It has become alarmingly clear, particularly in relation to the ongoing Orkambi drug crisis, that many of the problems Ireland faces today are likely to engulf and ultimately destroy the GAA in the coming years.
At the time of writing this, two cousins of mine, Marisa and her six-year-old daughter Hannah, are residing in the University Hospital in Limerick. Hannah suffers from Cystic Fibrosis and is currently undergoing intensive medical treatment, all the while waiting for the life-saving Orkambi drug to be approved by the powers that be in Irish society.
The drug has been available worldwide for 18 weeks but, as yet, policy makers in Ireland are unsure as to whether the drug will be brought to Ireland due to its cost. In short, men in boardrooms convene weekly to decide whether the lives of over 600 Cystic Fibrosis sufferers in Ireland are “worth it”. As well as preparing for a county semi-final with Castleisland Desmonds, I spent most of the past few weeks wondering why such a risk was being taken with a child’s life. The truth I came to is that Irish society, sick children and the uncertain future of the GAA are all connected in complex and troubling ways.
I doubt I’ll ever forget the words of an American student I spoke to in UCC back in 2006. Scrooge, as I called him in my head, was everything I disliked in a human being; bigoted, entitled and dismissive of those less fortunate than he was. Following a discussion on his beliefs and, in particular, his views on wealth and poverty, Scrooge said something I’ve never forgotten and which roughly went; “I have loads of money waiting for me when I get older, and to be honest I intend to spend it all on alcohol, cars and girls until the day I die. The world is unfair and I’m aware that some people don’t get their fair share because people like me have everything, but nobody is going to do anything about it, and I don’t believe there’s any god waiting to judge me afterwards, so I’ll just going to keep going as I am.”
He reminded me of Marie Antoinette, the Queen of France before the French Revolution, who when asked about the poverty and hardship of the Paris poor, reportedly replied; “Let them eat cake”. What I’ve come to realise since is that though none of them are likely to admit it publicly, many politicians and financial elites in Ireland privately view life and their world in the same way as Scrooge and Marie; that our country is a giant marketplace where wealth and power can be accumulated at the expense of others, without personal consequence or fear of reprisal.
What I’ve also realised is that the GAA is slowly but surely becoming populated with individuals with similar ideas, individuals who see the GAA as a product and profit-making goldmine to be used to their own advantage, not a way of life for a large section of the population.
When thinking about Irish society and the GAA, it is easy to draw parallels with the United States and HBO’s “The Wire”. Various sections of American society have always produced eloquent voices of rebellion and social change, figures such as Thomas Jefferson, Malcolm X, Johnny Cash, Muhammad Ali, Noam Chomsky, Rosa Parks, Bob Dylan, Jack Kerouac, Ron Kovic and Martin Luther King. Commentary on America by radical Americans has always existed, from Abraham Lincoln’s speeches against tyranny from when N.W.A’s “Straight Outta Compton” boldly proclaimed to America that; “You are now about to witness the strength of street knowledge.” In recent times, however, HBO’s The Wire became one of the most powerful voices of criticism in American history.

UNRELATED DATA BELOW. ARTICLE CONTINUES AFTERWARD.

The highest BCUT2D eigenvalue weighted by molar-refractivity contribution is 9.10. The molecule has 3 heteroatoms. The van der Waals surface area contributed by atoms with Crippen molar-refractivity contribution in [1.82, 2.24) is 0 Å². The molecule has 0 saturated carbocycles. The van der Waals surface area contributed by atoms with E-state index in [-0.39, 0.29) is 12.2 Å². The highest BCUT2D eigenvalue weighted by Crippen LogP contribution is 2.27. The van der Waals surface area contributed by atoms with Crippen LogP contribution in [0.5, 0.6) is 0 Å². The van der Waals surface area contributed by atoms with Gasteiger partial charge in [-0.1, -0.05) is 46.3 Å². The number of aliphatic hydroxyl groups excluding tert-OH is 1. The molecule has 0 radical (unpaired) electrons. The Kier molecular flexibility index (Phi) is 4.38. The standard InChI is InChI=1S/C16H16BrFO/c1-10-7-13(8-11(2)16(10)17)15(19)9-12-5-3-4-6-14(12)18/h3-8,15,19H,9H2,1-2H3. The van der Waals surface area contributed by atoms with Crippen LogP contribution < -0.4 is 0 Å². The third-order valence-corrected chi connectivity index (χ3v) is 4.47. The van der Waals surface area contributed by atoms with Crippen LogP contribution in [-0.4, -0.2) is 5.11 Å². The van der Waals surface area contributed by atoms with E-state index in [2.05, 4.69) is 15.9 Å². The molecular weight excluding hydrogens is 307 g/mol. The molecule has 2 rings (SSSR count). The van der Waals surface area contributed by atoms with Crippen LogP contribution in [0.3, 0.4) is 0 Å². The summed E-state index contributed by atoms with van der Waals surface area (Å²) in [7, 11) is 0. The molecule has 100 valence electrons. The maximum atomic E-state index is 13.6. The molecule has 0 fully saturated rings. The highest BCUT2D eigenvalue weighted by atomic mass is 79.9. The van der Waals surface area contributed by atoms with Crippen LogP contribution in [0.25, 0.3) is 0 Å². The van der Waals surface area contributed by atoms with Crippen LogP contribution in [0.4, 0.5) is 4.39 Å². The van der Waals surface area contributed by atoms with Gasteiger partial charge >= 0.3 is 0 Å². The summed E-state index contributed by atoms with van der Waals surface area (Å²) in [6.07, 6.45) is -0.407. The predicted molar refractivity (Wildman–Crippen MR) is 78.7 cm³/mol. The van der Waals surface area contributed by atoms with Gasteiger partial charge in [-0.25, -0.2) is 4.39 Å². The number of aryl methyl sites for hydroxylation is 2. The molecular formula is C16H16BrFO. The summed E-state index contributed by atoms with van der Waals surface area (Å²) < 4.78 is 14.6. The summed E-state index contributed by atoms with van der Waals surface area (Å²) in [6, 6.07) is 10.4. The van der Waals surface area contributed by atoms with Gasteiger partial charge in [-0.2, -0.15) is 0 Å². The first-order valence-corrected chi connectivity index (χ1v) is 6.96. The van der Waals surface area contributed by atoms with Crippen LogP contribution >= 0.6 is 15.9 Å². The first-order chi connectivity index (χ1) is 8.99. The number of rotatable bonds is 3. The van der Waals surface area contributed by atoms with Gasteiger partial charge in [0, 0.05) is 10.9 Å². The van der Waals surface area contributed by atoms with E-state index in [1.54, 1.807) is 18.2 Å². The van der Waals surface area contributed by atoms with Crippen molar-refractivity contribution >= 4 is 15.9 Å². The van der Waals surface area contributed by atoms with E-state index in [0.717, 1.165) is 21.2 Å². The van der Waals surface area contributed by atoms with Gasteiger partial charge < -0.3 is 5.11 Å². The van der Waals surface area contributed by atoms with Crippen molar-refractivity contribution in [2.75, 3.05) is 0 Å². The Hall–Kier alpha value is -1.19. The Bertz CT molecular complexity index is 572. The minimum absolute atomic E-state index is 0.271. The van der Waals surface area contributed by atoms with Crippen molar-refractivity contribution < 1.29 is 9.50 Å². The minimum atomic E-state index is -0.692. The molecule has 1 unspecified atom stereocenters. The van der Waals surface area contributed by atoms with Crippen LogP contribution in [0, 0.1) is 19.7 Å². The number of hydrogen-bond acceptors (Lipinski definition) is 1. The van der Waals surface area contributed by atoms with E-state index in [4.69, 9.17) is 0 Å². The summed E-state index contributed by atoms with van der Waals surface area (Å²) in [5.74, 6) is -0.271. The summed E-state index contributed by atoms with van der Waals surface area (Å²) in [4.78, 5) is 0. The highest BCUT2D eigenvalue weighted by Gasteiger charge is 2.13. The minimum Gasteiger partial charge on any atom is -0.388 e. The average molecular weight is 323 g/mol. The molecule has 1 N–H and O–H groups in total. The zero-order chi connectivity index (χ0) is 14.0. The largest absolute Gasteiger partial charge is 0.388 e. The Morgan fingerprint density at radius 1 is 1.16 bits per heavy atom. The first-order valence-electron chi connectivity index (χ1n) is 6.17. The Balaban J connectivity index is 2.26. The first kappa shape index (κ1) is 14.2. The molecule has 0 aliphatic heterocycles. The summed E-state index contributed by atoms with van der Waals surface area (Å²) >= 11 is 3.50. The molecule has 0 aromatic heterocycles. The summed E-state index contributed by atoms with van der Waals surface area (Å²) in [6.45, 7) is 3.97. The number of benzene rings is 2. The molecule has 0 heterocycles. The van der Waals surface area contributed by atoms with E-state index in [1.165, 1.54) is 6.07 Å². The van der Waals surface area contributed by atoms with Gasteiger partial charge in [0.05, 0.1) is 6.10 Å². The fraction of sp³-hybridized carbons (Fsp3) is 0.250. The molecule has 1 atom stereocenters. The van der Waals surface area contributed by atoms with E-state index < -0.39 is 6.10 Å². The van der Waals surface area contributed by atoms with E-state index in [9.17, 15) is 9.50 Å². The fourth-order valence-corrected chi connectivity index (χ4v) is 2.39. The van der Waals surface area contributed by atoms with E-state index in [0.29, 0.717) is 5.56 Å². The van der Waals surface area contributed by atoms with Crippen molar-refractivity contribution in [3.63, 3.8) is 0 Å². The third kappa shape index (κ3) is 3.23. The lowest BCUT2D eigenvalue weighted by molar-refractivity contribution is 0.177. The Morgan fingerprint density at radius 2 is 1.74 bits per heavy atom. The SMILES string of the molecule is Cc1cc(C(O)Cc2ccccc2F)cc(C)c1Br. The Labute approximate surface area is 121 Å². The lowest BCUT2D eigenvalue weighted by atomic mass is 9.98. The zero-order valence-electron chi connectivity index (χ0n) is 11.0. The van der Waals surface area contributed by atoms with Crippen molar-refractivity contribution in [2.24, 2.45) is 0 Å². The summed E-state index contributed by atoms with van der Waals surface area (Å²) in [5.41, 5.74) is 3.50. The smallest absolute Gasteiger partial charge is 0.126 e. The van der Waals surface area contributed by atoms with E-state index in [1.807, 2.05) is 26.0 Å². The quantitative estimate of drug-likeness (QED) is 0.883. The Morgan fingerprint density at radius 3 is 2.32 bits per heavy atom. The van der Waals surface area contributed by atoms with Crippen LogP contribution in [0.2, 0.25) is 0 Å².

Over five seasons from 2002 to 2008, the critically acclaimed show focused on the hypocrisy of the American dream, highlighting instead the American nightmare that was a society being torn apart by the existence of excessive power and wealth. Set in Baltimore, Maryland, The Wire, as well as being an exceptionally entertaining drama, explored policing, violence, the war on drugs, politics, corruption, capitalism, working class life, poverty, racism, homelessness, education, media propaganda and the human tragedies of modern society. It was spellbinding, powerhouse television, the likes of which had never been seen before. What is uncomfortable, however, about The Wire for Irish audiences is that almost every issue covered can be applied directly to the Ireland of today.
If “Season 6” of The Wire was ever made, Ireland would be a perfect setting. The reason for this is that far from being an idyllic and contented nation, we at times resemble broken Baltimore more than we care to admit. It is not a popular thing to say, hear or digest, and often provokes hostility, but as George Orwell stated: “If liberty means anything at all, it means the right to tell people what they do not want to hear.”
In “The Wire, Season 6: Ireland”, 20% of the wealthiest citizens in the country own 73% of the country’s wealth, with the bottom 20% owning 0.2% of this wealth. Our poorest are consistently demonised, poverty it seems has nothing to do with the terrible decisions of our political and financial elites, but the “inherent failures” of the poor.
Travellers and Muslims are viewed with the same resentment and suspicion as darkly clothed women at Salem witch trials. Refugees and asylum seekers are compared with the onset of the Black Death and would likely be blamed if an asteroid was to obliterate Ireland. Left-wing socialists, social activists and water charge protesters it seems, are a “sinister fringe” of communist thugs who would have Ireland transformed into a Soviet gulag. Homeless people on our streets and homeless families sleeping in cars do so apparently because of “poor choices” they have made in life, not due to the lack of support or compassion one would imagine fundamental to a 21st century democracy.